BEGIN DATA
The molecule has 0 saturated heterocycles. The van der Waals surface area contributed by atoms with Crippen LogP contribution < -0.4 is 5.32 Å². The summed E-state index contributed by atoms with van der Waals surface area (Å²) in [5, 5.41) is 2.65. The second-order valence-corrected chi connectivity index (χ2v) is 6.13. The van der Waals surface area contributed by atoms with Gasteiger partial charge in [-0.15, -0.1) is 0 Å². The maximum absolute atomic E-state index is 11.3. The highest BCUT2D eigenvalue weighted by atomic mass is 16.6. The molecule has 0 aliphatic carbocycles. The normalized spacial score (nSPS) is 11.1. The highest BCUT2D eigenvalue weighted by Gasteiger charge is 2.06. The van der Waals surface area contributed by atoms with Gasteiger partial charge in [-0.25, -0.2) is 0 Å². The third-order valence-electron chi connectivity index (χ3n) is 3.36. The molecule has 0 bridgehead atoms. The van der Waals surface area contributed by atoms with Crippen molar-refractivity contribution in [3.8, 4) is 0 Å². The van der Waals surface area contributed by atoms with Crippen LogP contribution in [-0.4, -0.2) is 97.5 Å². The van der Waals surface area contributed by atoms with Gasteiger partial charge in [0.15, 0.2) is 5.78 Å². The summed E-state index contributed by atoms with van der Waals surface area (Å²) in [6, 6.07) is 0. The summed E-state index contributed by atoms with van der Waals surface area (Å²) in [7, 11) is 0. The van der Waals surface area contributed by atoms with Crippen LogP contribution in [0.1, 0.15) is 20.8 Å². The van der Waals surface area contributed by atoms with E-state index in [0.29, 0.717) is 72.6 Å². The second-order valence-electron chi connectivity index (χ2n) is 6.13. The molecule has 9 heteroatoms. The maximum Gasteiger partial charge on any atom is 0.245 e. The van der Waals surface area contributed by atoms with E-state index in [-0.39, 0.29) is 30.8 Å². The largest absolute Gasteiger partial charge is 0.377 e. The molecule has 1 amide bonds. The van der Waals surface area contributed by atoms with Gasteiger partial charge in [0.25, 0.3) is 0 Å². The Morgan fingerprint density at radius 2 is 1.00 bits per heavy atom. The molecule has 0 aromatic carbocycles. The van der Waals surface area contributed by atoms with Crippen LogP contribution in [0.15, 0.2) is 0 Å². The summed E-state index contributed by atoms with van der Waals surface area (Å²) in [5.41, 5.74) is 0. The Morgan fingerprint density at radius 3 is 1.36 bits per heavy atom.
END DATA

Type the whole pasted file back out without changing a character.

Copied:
The molecule has 0 saturated heterocycles. The van der Waals surface area contributed by atoms with Crippen LogP contribution < -0.4 is 5.32 Å². The summed E-state index contributed by atoms with van der Waals surface area (Å²) in [5, 5.41) is 2.65. The second-order valence-corrected chi connectivity index (χ2v) is 6.13. The van der Waals surface area contributed by atoms with Gasteiger partial charge in [-0.15, -0.1) is 0 Å². The maximum absolute atomic E-state index is 11.3. The highest BCUT2D eigenvalue weighted by atomic mass is 16.6. The molecule has 0 aliphatic carbocycles. The normalized spacial score (nSPS) is 11.1. The highest BCUT2D eigenvalue weighted by Gasteiger charge is 2.06. The van der Waals surface area contributed by atoms with Gasteiger partial charge in [-0.25, -0.2) is 0 Å². The third-order valence-electron chi connectivity index (χ3n) is 3.36. The molecule has 0 bridgehead atoms. The van der Waals surface area contributed by atoms with Crippen molar-refractivity contribution in [3.8, 4) is 0 Å². The van der Waals surface area contributed by atoms with Crippen LogP contribution in [-0.4, -0.2) is 97.5 Å². The van der Waals surface area contributed by atoms with Gasteiger partial charge in [0.15, 0.2) is 5.78 Å². The summed E-state index contributed by atoms with van der Waals surface area (Å²) in [6, 6.07) is 0. The summed E-state index contributed by atoms with van der Waals surface area (Å²) in [7, 11) is 0. The van der Waals surface area contributed by atoms with Crippen LogP contribution in [0.1, 0.15) is 20.8 Å². The van der Waals surface area contributed by atoms with E-state index in [0.29, 0.717) is 72.6 Å². The second-order valence-electron chi connectivity index (χ2n) is 6.13. The molecule has 9 heteroatoms. The maximum Gasteiger partial charge on any atom is 0.245 e. The van der Waals surface area contributed by atoms with E-state index in [-0.39, 0.29) is 30.8 Å². The largest absolute Gasteiger partial charge is 0.377 e. The molecule has 1 amide bonds. The van der Waals surface area contributed by atoms with Gasteiger partial charge in [0.25, 0.3) is 0 Å². The Morgan fingerprint density at radius 2 is 1.00 bits per heavy atom. The molecule has 0 aromatic carbocycles. The van der Waals surface area contributed by atoms with Crippen LogP contribution in [0.15, 0.2) is 0 Å². The summed E-state index contributed by atoms with van der Waals surface area (Å²) in [5.41, 5.74) is 0. The Morgan fingerprint density at radius 3 is 1.36 bits per heavy atom.